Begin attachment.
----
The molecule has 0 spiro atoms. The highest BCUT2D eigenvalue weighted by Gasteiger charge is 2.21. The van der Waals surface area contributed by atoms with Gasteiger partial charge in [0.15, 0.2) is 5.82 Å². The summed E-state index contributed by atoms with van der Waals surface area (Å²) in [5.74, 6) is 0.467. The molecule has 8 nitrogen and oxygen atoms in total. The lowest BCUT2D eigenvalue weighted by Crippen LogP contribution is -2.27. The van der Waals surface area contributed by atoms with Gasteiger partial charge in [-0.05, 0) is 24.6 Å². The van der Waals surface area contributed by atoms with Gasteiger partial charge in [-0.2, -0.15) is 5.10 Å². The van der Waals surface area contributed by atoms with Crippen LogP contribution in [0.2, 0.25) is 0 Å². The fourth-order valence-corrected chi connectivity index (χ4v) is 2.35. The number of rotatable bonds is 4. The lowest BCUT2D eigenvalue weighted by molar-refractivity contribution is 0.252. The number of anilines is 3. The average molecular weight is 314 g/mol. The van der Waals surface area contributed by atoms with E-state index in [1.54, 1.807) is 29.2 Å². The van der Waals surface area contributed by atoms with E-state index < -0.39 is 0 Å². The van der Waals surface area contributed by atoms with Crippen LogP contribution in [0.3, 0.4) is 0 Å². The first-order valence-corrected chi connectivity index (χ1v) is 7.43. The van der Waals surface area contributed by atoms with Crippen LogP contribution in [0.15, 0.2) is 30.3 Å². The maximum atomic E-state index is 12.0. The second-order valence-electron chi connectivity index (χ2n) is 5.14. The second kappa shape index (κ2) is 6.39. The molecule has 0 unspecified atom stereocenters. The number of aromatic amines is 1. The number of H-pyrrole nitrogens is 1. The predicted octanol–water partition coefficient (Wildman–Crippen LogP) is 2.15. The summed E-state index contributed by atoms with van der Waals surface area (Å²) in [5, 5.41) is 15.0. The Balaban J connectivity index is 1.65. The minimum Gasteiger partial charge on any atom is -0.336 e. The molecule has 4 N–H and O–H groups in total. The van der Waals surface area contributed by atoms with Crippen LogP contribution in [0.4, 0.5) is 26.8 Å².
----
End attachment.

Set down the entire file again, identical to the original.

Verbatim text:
The molecule has 0 spiro atoms. The highest BCUT2D eigenvalue weighted by Gasteiger charge is 2.21. The van der Waals surface area contributed by atoms with Gasteiger partial charge in [0.15, 0.2) is 5.82 Å². The summed E-state index contributed by atoms with van der Waals surface area (Å²) in [5.74, 6) is 0.467. The molecule has 8 nitrogen and oxygen atoms in total. The lowest BCUT2D eigenvalue weighted by Crippen LogP contribution is -2.27. The van der Waals surface area contributed by atoms with Gasteiger partial charge in [-0.05, 0) is 24.6 Å². The van der Waals surface area contributed by atoms with Gasteiger partial charge in [-0.2, -0.15) is 5.10 Å². The van der Waals surface area contributed by atoms with Crippen LogP contribution in [0.2, 0.25) is 0 Å². The fourth-order valence-corrected chi connectivity index (χ4v) is 2.35. The number of rotatable bonds is 4. The lowest BCUT2D eigenvalue weighted by molar-refractivity contribution is 0.252. The number of anilines is 3. The average molecular weight is 314 g/mol. The van der Waals surface area contributed by atoms with E-state index in [1.54, 1.807) is 29.2 Å². The van der Waals surface area contributed by atoms with E-state index < -0.39 is 0 Å². The van der Waals surface area contributed by atoms with Crippen LogP contribution in [0.3, 0.4) is 0 Å². The first-order valence-corrected chi connectivity index (χ1v) is 7.43. The van der Waals surface area contributed by atoms with Crippen LogP contribution in [0.15, 0.2) is 30.3 Å². The maximum atomic E-state index is 12.0. The second-order valence-electron chi connectivity index (χ2n) is 5.14. The second kappa shape index (κ2) is 6.39. The molecule has 0 unspecified atom stereocenters. The number of aromatic amines is 1. The number of H-pyrrole nitrogens is 1. The predicted octanol–water partition coefficient (Wildman–Crippen LogP) is 2.15. The summed E-state index contributed by atoms with van der Waals surface area (Å²) in [5, 5.41) is 15.0. The Balaban J connectivity index is 1.65. The minimum Gasteiger partial charge on any atom is -0.336 e. The molecule has 4 N–H and O–H groups in total. The van der Waals surface area contributed by atoms with Crippen LogP contribution in [0.4, 0.5) is 26.8 Å².